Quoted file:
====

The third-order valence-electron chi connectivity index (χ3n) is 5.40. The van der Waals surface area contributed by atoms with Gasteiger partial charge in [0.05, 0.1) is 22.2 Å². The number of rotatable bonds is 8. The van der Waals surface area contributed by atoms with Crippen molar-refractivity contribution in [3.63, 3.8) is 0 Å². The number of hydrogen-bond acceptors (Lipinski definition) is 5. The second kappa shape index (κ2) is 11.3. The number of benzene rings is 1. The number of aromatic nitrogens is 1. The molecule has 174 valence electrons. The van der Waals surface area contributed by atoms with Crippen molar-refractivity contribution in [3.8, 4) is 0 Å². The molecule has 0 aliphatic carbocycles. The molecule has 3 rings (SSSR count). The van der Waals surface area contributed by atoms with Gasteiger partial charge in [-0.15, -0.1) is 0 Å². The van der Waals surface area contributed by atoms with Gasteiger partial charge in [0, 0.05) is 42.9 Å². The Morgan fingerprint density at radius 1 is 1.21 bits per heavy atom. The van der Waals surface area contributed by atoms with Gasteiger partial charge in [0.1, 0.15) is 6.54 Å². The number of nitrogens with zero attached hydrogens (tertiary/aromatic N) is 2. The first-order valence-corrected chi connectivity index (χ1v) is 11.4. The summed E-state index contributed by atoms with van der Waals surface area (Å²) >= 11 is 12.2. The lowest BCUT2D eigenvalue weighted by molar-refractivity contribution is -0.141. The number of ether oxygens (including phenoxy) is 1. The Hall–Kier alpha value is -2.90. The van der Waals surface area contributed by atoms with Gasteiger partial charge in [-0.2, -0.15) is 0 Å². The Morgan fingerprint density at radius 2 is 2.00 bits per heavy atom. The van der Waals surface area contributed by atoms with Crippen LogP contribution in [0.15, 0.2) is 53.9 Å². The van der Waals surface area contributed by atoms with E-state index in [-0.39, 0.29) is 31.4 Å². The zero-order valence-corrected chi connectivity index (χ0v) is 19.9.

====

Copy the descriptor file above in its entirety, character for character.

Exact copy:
The third-order valence-electron chi connectivity index (χ3n) is 5.40. The van der Waals surface area contributed by atoms with Gasteiger partial charge in [0.05, 0.1) is 22.2 Å². The number of rotatable bonds is 8. The van der Waals surface area contributed by atoms with Crippen molar-refractivity contribution in [3.63, 3.8) is 0 Å². The number of hydrogen-bond acceptors (Lipinski definition) is 5. The second kappa shape index (κ2) is 11.3. The number of benzene rings is 1. The number of aromatic nitrogens is 1. The molecule has 174 valence electrons. The van der Waals surface area contributed by atoms with Crippen molar-refractivity contribution in [3.8, 4) is 0 Å². The molecule has 0 aliphatic carbocycles. The molecule has 3 rings (SSSR count). The van der Waals surface area contributed by atoms with Gasteiger partial charge in [-0.15, -0.1) is 0 Å². The van der Waals surface area contributed by atoms with Gasteiger partial charge in [0, 0.05) is 42.9 Å². The Morgan fingerprint density at radius 1 is 1.21 bits per heavy atom. The van der Waals surface area contributed by atoms with Gasteiger partial charge in [0.1, 0.15) is 6.54 Å². The number of nitrogens with zero attached hydrogens (tertiary/aromatic N) is 2. The first-order valence-corrected chi connectivity index (χ1v) is 11.4. The summed E-state index contributed by atoms with van der Waals surface area (Å²) >= 11 is 12.2. The lowest BCUT2D eigenvalue weighted by molar-refractivity contribution is -0.141. The number of ether oxygens (including phenoxy) is 1. The Hall–Kier alpha value is -2.90. The van der Waals surface area contributed by atoms with Gasteiger partial charge in [-0.2, -0.15) is 0 Å². The Morgan fingerprint density at radius 2 is 2.00 bits per heavy atom. The van der Waals surface area contributed by atoms with Crippen LogP contribution in [0.15, 0.2) is 53.9 Å². The van der Waals surface area contributed by atoms with E-state index in [-0.39, 0.29) is 31.4 Å². The zero-order valence-corrected chi connectivity index (χ0v) is 19.9.